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Friday, June 12, 2015

TOS Review - Dynamic Literacy WordBuild

JazzEdge  Review
I was thrilled to get a chance to review WordBuild: Elements, Level 1 Set (Includes WordBuild the Game)  from Dynamic Literacy.

JazzEdge  Review

What is WordBuild: Elements, Level 1 Set (Includes WordBuild the Game) from Dynamic Literacy?

This is a vocabulary development system that is based on what is called Morphics - Essentially, it morphs roots, prefixes and suffixes together to form words. The study presents 25 Latin and Greek word families in short game and activity based lessons and even has Root Bingo game board sheets included.

We received a physical 156-page student workbook, a 336-page teacher book, and a computer game that requires Windows or MAC operating system.

The Elements Level 1 is recommended for 6-10th Grade or 7th-12th for remedial work. The program offers suggestions for using Elements Level I with a Regular Classroom of Grades 5-10, Remedial Grades 7-12, ELL Grades 7-12, Intervention RTI Grades 9-12, Summer School Grades 7-12, and After School Programs Grades 7-12.

Find samples of Elements and grade recommendations.  The company also has a level of learning for students in early to late elementary level, called Foundations.

The idea is to only spend a short amount of time, about 15 minutes a day, five days a week, having fun and learning.

The book begins with instruction on various prefixes and suffixes that will be used in each lesson, with complete instruction on how to present it to the student. It then presents the information in the same format for each day every week:

Day 1 - The Roots Squares activity

Day 2 - The Magic Squares activity

Day 3 - The Stair Steps activity

Day 4 - Comprehension Boosters

Day 5 - Word Wall Root Forms and Check-Ups


Also included is an appendix that contains "Adder" information about prefixes, Root Word Bingo Boards for game play learning, and optional hands-on activities within each new root word.


There was also a WordBuild the Game CD software that I installed on my laptop.

How Did We Use It?

My 7th Grade daughter was more than thrilled to be the one chosen for this program. She has learned some Greek morphemes and has been introduced to Latin this year, so this Dynamic Literacy program fits right in there with learning Greek and Latin roots.

I first downloaded the WordBuild Game and sat my daughter down at my laptop to use it. The software is more of a word building study tool, not a fast-paced intense graphic and sound gaming style of game. It has the user move parts of words into the top boxes to morph together and form words. The user first selects which word parts they want to work with for that round of play and also is able to select whether or not they want to do it at a self pace or as a timed round. If the user builds a correct word, you hear a cha-ching sound. The word is then added to the list of words on the bottom of the screen, complete with the word's meaning. If the word is incorrect, a box pops up with various audio messages indicating that the word is not really a word. The whole time the game is going on, you are either listening to classical music or have the option to turn the sound off.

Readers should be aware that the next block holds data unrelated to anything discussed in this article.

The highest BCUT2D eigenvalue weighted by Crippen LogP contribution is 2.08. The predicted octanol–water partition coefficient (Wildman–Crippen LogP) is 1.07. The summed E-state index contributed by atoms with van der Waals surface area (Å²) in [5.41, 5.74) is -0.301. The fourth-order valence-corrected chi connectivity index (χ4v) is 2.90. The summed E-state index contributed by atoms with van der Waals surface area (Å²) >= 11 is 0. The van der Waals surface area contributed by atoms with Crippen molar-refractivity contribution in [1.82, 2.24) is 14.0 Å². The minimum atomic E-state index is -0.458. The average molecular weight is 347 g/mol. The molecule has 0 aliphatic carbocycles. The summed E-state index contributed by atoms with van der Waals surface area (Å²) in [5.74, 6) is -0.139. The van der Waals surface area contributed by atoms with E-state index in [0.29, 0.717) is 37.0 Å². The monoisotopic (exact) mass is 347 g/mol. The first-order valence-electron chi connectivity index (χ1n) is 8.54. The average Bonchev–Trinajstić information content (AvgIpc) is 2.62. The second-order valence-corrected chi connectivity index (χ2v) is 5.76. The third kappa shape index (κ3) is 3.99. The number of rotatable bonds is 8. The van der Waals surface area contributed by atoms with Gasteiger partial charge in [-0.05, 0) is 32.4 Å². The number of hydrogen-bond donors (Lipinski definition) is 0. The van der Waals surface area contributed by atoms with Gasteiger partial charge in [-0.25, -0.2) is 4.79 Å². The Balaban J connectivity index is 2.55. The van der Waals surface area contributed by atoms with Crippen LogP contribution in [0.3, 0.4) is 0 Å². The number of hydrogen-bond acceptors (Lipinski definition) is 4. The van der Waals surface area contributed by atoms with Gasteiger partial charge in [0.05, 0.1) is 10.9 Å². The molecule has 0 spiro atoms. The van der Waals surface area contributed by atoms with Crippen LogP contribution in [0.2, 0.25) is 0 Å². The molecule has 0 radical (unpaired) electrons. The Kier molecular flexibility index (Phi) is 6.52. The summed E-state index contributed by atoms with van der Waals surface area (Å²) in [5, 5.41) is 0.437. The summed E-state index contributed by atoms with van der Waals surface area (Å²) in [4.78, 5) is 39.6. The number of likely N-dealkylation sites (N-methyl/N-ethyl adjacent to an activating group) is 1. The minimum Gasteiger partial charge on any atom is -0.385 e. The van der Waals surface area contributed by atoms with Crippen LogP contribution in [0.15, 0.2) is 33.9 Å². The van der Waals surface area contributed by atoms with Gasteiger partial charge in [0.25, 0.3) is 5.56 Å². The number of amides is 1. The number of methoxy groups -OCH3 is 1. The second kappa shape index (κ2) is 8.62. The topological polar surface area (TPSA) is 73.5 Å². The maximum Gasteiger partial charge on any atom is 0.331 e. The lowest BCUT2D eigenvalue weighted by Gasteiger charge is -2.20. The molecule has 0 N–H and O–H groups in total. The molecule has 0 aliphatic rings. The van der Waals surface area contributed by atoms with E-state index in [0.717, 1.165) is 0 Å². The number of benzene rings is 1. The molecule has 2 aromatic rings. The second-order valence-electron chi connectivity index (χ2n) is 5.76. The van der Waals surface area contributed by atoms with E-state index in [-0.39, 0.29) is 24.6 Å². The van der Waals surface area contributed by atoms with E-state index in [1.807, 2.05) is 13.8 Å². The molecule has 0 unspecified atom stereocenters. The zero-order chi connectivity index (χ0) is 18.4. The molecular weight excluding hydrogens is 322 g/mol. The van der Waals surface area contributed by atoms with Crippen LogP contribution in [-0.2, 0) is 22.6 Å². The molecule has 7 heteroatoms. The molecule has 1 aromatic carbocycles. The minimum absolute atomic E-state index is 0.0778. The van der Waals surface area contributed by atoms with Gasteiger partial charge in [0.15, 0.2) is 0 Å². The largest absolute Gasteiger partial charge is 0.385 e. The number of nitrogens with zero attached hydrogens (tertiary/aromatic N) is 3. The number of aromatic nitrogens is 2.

What Did We Think?

I found the program to be a unique and fun way to learn, and I especially love how it only takes a short time each day. The teacher guide really presents every bit of information needed to teach the material. I also love how the lessons follow a consistent pattern, so the student knows what to expect each day and each week.

This particular child is an avid reader and absolutely thrives immensely on workbook learning. She generally resists online learning. So, it was no surprise to me that her preference would be toward the workbook rather than the software.

Given the choice, we would definitely choose the books over the software game, but having said that, I do see value in using the WordBuild the Game as a learning tool. I like how the game provided classical music, I believe it was Vivaldi, playing the entire time the student is building words. I am a firm believer in the benefits of classical music playing while studying. Studies have shown that hearing classical music opens up new connections within the brain's synapses. Within the walls of our house, we have seen this to be true as well.

I especially loved the little tidbits of extra learning information that included things like words that use the roots that are applicable to other core subjects, a link to online extras for teaching advanced learning or slowing it down, adding to science learning, words on colors and such, and the hands-on activities like using clay in the first set of lessons to demonstrate what morphing means.

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Read what other members of the TOS Review Crew thought by clicking on the picture below:

Dynamic Literacy Review

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